Richard Goffman spent the 1970s teaching high school English in Long Branch, NJ and in Dover, NJ. He spent the ’80s, ’90s, and half the ’00s in marketing, mostly in the home entertainment industry. In 2005 he returned to teaching, in Paterson, NJ, where he once again taught English, Creative Writing, Journalism, Public Speaking… After retiring from public school teaching in July 2014 he was soon hired as an adjunct professor of English at Montclair State University in Montclair, NJ.
What would that be like? I thought of several generations of students, and their families, and his intense interactions with them. I thought about all the people he would come to know, in many cases very intimately. What reputation would he have? What kind of influence would he have, and how would these change and grow over time?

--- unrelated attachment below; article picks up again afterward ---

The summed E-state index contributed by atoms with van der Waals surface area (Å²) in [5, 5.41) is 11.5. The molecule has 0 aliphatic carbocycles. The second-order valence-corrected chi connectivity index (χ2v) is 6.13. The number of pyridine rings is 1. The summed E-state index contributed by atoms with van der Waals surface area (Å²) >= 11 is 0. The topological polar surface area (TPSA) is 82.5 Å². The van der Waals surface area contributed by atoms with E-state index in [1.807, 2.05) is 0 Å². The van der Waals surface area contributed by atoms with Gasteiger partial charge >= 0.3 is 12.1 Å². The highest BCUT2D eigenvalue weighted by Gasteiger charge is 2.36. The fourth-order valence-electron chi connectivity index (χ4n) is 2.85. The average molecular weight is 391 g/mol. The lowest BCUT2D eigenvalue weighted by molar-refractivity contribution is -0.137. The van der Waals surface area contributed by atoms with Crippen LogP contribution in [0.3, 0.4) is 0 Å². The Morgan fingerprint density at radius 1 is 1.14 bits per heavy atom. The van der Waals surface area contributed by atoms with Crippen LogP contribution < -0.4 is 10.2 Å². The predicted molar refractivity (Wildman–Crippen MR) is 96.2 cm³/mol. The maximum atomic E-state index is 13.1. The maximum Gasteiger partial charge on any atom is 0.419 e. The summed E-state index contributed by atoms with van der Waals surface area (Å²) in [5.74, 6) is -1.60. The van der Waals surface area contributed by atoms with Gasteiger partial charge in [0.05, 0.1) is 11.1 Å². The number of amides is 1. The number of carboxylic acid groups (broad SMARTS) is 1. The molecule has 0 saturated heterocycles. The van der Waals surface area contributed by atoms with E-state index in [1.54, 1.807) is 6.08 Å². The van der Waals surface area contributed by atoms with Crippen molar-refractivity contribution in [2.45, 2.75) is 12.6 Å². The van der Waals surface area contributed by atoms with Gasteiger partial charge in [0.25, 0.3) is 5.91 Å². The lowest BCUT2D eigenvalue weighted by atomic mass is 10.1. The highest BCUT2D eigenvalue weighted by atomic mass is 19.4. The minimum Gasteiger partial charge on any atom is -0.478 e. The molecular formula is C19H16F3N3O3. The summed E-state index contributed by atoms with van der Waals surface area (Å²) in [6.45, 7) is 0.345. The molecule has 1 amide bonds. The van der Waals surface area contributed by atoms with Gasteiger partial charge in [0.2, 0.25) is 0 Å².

From this kind of dangerous thinking emerged William Bachman. I didn’t have to think too long about where to set this teacher and this school. I had worked the first eight years or so of my career in Long Branch at the Jersey shore. That town had beauty and ugliness, it had familiarity and magical strangeness, and it had enough racial, ethnic and economic diversity to yield no end of characters. It was “about a mile down the dark side of Route 88,” so I said, “let’s try it,” to quote a different local hero. Of course, our Mr. Bachman teaches in “Atlantis, NJ,” not Long Branch.